Fretwork, Union Chapel, London

Obscure manoeuvres in the dark
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The Independent Culture

Visiting Islington's magnificent, if dilapidated, Union Chapel last week for Fretwork's London stop on their "Hidden Face Cathedral Tour" brought back happy memories for a regular attender at the old Almeida Festival. In the 1980s, this festival frequently used the north London venue; the Hilliard Ensemble's performance there of Arvo Pärt's St John Passion remains one of my most treasured musical and spiritual, experience. With an early-music group performing new music in an atmospheric church setting, possibly by candlelight, you have the recipe for a very special and uplifting evening.

The large audience was doubtless attracted by music, mainly for countertenor and viol consort, by John Tavener and Tan Dun, as well as Orlando Gibbons. Some of them even came for the prospect of Michael Nyman. And we got some candles, too. But although the singing and playing was admirable, this concert was a great disappointment.

The main problem was the dancing. As Andrew Keeling's Afterwords for five viols, based on a Sylvia Plath poem, began in darkness, two girls in black moved around on the other side of the stage area. As was the case later in the evening, it was sometimes hard both to see them properly and to understand the relevance of their actions to the music.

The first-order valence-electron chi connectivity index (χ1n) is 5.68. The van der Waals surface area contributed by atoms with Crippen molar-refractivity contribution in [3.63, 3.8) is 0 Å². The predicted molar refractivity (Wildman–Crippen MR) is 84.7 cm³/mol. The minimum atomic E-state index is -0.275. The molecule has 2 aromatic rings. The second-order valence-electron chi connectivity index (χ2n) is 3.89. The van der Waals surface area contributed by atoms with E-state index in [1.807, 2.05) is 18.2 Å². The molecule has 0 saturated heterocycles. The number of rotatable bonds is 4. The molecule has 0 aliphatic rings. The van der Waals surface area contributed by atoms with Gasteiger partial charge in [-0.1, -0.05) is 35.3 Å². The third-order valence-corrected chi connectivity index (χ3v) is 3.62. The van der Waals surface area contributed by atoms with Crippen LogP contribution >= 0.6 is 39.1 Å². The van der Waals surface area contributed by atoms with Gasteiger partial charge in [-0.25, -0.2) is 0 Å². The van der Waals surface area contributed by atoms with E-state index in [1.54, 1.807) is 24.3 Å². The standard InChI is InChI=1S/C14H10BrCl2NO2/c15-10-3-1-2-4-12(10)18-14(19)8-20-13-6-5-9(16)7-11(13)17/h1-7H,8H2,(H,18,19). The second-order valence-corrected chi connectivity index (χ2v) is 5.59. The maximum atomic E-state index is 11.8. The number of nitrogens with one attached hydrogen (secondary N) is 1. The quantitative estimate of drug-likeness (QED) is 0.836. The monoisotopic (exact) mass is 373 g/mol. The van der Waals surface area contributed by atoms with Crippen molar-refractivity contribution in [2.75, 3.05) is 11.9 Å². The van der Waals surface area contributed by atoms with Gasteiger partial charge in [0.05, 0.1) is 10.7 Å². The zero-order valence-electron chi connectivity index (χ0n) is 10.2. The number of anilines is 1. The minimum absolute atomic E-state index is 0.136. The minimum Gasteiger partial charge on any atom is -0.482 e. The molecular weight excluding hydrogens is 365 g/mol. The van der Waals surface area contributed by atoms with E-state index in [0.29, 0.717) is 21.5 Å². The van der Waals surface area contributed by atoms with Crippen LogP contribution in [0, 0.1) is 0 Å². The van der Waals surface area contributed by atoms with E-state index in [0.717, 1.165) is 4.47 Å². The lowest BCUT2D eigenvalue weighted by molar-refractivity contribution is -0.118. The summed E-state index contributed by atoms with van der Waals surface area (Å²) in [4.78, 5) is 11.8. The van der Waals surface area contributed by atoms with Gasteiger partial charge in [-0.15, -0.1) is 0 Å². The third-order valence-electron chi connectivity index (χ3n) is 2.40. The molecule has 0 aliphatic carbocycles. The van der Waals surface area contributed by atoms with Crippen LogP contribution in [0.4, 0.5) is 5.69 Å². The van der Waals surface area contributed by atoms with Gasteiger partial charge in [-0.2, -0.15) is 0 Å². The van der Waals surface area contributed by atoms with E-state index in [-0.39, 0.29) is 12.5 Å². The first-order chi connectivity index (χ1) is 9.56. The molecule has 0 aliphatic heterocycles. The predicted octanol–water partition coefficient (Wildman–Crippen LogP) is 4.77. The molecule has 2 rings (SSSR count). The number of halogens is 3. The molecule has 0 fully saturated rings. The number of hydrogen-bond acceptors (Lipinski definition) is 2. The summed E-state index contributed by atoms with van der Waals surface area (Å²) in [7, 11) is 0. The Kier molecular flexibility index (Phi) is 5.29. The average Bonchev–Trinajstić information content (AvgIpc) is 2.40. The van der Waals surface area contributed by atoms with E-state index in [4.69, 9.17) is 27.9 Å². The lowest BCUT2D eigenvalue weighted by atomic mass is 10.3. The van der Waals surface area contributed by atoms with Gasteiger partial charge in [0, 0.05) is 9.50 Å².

During the Keeling piece, one girl appeared to be doing the ironing. Later, during the anonymous 16th-century setting In Paradise, both cavorted around the imposing central pulpit. And so it went on, including some very silly business with books and a blindfold during a Pavan and Galliard by Gibbons, and concluding with some hokum involving yards of white cloth and sign language during Nyman's Self-Laudatory Hymn of Inanna and her Omnipotence, declaimed from the pulpit by the countertenor Michael Chance in red robes. The dancers, Maxine Braham and Sarah Fahie, did their best, but the chief culprit was Ian Spink's embarrassing and distracting choreography.

If the music throughout the evening had been more consistently inspired, this might not have mattered. Keeling's Afterwords – quick alternations of stasis and energy, hovering between images of ancient and modern – was actually rather compelling, and A Sinking Love for countertenor and four viols was Tan Dun in his usual Peking Opera style.

But the two newly commissioned works were pretty dismal. Birds on Fire for six viols by Orlando Gough (like Spink, he is an offbeat creative artist I have previously admired) made unimaginatively heavy weather of reworking a couple of klezmer tunes. Unencumbered by any dancing, the selection of pieces from John Woolrich's From the Book of Disquiet nicely featured Nicholas Daniel's valiant oboe in the gallery, with viols on stage, but the music itself was blandly melancholic.

It was only John Tavener's mesmerising The Hidden Face that penetrated my soul, as the full complement of countertenor, oboe and viols, which gave the concert its unusual vocal and instrumental line-up, was magically dispersed about the chapel's galleries. As he does from time to time, Tavener hit the spot.